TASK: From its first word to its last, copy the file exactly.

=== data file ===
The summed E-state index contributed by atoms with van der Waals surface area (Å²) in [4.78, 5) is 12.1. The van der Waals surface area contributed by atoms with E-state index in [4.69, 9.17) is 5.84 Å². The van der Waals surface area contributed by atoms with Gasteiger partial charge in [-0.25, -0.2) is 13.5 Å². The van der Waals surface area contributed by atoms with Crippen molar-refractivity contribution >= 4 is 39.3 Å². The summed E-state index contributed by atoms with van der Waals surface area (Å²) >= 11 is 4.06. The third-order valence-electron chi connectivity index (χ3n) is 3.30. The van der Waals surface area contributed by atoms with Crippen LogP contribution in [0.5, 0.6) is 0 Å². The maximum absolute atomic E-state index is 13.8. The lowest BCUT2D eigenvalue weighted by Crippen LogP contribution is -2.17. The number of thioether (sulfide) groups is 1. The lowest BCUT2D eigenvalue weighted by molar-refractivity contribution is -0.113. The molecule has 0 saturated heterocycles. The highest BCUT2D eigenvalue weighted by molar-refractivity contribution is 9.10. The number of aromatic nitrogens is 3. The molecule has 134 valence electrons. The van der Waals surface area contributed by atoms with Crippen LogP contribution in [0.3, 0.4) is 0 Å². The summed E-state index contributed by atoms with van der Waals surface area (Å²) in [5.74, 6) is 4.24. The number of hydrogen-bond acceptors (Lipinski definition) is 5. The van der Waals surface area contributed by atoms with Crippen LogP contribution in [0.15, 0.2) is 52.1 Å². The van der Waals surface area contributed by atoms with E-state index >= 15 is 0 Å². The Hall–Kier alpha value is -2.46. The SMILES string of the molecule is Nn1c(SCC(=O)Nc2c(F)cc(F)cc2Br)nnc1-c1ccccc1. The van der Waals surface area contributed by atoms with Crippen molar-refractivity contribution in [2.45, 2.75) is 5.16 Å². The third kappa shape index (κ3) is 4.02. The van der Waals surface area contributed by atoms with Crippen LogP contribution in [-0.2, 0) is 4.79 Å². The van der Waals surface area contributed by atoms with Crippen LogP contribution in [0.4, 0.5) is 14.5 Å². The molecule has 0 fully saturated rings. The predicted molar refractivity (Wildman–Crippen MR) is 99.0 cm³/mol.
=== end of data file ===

The summed E-state index contributed by atoms with van der Waals surface area (Å²) in [4.78, 5) is 12.1. The van der Waals surface area contributed by atoms with E-state index in [4.69, 9.17) is 5.84 Å². The van der Waals surface area contributed by atoms with Gasteiger partial charge in [-0.25, -0.2) is 13.5 Å². The van der Waals surface area contributed by atoms with Crippen molar-refractivity contribution >= 4 is 39.3 Å². The summed E-state index contributed by atoms with van der Waals surface area (Å²) >= 11 is 4.06. The third-order valence-electron chi connectivity index (χ3n) is 3.30. The van der Waals surface area contributed by atoms with Crippen LogP contribution in [0.5, 0.6) is 0 Å². The maximum absolute atomic E-state index is 13.8. The lowest BCUT2D eigenvalue weighted by Crippen LogP contribution is -2.17. The number of thioether (sulfide) groups is 1. The lowest BCUT2D eigenvalue weighted by molar-refractivity contribution is -0.113. The molecule has 0 saturated heterocycles. The highest BCUT2D eigenvalue weighted by molar-refractivity contribution is 9.10. The number of aromatic nitrogens is 3. The molecule has 134 valence electrons. The van der Waals surface area contributed by atoms with Crippen LogP contribution in [0.3, 0.4) is 0 Å². The summed E-state index contributed by atoms with van der Waals surface area (Å²) in [5.74, 6) is 4.24. The number of hydrogen-bond acceptors (Lipinski definition) is 5. The van der Waals surface area contributed by atoms with Crippen LogP contribution in [0.15, 0.2) is 52.1 Å². The van der Waals surface area contributed by atoms with E-state index >= 15 is 0 Å². The Hall–Kier alpha value is -2.46. The SMILES string of the molecule is Nn1c(SCC(=O)Nc2c(F)cc(F)cc2Br)nnc1-c1ccccc1. The van der Waals surface area contributed by atoms with Crippen molar-refractivity contribution in [2.45, 2.75) is 5.16 Å². The third kappa shape index (κ3) is 4.02. The van der Waals surface area contributed by atoms with Crippen LogP contribution in [-0.2, 0) is 4.79 Å². The van der Waals surface area contributed by atoms with Crippen LogP contribution in [0.4, 0.5) is 14.5 Å². The molecule has 0 fully saturated rings. The predicted molar refractivity (Wildman–Crippen MR) is 99.0 cm³/mol.